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Final Fantasy X – 19 years and three copies later I have finally finished it

Content of the article: "Final Fantasy X – 19 years and three copies later I have finally finished it"

After originally owning the game when it first came out on the PS2 when I was a small child – I fell in love with what at the time were the most beautiful cutscenes I had ever seen. This was before my exposure to anime, the perfection of the images remain with me. However I had to give away my PS2 before I finished it. I then got it back years later and still had my copy of FFX, I started it again, but never finished it. Finally the HD remake came to steam and during lockdown I have finished it, only 19 years later.

As for the actual game – it is honestly kinda underwhelming. The gameplay and story are separated by cutscenes, so the flow of the game is incredibly stop/start. The gameplay is fairly okay turn based combat. No interesting gimmicks to be seen, a la FFX-2 or Ar Tonelico 2. This is straight-up, you know when everyone is going to go and once you have a set game plan, it is pretty much a stat check. I did a lot of the optional end content – beat the Omega Weapon, got all the Celestial Weapons, did some of the dark aeons. The issue was going into the final boss, I one-shot every single end game boss to the point where I can't comment on their difficulty, or even their mechanics. The superbosses are fine once you have got the right gear. I am not sure if you are meant to figure out what is best, but I used a guide and it meant that is was mostly a grind rather than anything else.

Oh and fuck Blitzball and grinding out Wakka's weapon.

The story itself is fairly interesting as a concept. Tidus is revealed to be a part of a dream and several important characters in the world are "unsent" dead. In fact the whole world revolves around the spiral of death. Sin, the bringer of death, wracks destruction with no reason on helpless towns and villages. The only hope left in the world being a seven year respite from inevitable death, at the cost of the life of a summoner and one of her guardians. The idea of death is so powerful that one antagonist sees it as the only true power and attempts to merge with Sin. The guardian of the Final Aeon, herself an unsent ghost, admits that it is better to die with false hope, than live in despair. The major religion of the world, led by the unsent dead, know the truth, but preach the hope of the Final Summoning nonetheless. They are as much a part of the cult of death as Sin itself.

Aside from being a meditation on death, there is one further aspect to the story. The journey of a son who hates his absent father. There is the eventual reconciliation, but it is bittersweet, as it is at the moment when the father die and Tidus can only say that he hates him, because that is all he has wanted to say. But you get the feeling that while it might be true, Tidus knows differently now and attempts to save his father from his inevitable death, by reaching out a hand.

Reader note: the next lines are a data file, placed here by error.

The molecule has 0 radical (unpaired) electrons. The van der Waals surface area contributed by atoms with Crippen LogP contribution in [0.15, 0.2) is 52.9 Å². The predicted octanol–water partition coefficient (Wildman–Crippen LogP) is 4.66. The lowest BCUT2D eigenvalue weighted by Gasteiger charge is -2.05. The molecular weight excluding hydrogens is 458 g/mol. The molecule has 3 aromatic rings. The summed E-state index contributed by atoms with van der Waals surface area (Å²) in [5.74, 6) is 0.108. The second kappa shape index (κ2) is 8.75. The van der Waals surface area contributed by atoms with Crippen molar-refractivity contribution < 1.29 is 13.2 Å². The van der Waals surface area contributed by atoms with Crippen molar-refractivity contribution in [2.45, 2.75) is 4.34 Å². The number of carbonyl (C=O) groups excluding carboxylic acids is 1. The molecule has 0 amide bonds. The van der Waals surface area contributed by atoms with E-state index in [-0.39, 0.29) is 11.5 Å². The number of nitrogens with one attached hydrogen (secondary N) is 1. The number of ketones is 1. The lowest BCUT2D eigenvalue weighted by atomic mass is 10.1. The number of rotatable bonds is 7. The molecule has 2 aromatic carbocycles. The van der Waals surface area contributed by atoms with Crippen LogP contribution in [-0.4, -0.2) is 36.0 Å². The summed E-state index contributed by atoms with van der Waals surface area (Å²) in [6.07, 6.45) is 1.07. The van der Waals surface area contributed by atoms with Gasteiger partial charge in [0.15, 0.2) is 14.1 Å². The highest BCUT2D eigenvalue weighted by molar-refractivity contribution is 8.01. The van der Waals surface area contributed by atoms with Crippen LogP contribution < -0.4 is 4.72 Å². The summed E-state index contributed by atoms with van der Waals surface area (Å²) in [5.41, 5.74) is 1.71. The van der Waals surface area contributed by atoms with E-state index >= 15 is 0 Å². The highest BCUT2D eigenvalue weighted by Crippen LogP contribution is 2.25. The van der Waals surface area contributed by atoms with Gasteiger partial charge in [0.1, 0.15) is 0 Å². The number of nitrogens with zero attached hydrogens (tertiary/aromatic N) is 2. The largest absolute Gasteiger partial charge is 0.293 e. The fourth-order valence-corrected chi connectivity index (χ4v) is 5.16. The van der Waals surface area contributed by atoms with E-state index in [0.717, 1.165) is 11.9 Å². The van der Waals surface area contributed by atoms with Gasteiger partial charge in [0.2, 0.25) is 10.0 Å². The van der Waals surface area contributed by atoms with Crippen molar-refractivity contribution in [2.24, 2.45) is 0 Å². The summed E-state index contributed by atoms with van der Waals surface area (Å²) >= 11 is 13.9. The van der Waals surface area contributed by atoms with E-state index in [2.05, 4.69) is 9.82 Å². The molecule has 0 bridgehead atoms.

There are many charming little scenes that help carry you along. The infamous laughing Tidus, which makes sense in context, and is even a little poignant as a result. Yuna's first sending still holds up as a great image. And the entire opening of the game, set to the only metal(?) song.

What is much better are the characters – while the voice acting is all over the place the characters have a charm to them that I can't tell if it is simply nostalgia or something genuine. Wakka's big brother like quality, with a fitting Jamaican accent; the excited little sister in Rikku; the awesomely gruff Auron, who holds a sword bigger than himself in one hand; Kimahri stoic in the face of everything. Unfortunately I think Yuna and Lulu fail to be as charming as one would hope. Lulu has the cold big sister vibe going, but having watched far too much anime I don't think she goes far enough and fails to have her own story for the most part. Yuna isn't quite as bad, she is arguably the second most important character, and the story paints her as tragic, but she doesn't quite have enough going on to be as charming as the rest of the cast.

Read more:  Bioshock Infinite went from good to great because of the ending and the Burial at Sea DLC.

Perhaps the real standout, and the thing that holds up the best, is the music. Just banger after banger that have makes me a little nostalgic everything I hear them. I would totally recommend listening to the entire OST, although without context it might not have the same impact.

Honestly, what the game could've done to improve itself massively, is being able to spend more downtime with the characters. If the game had side quests to I felt there were so many missed chances to make little improvements. I understand that this was the first(?), fully 3d FF game, so they were probably already overworked, but it could've been so much better. I am looking forward to playing FFX-2, one that I barely touched when I was a child.


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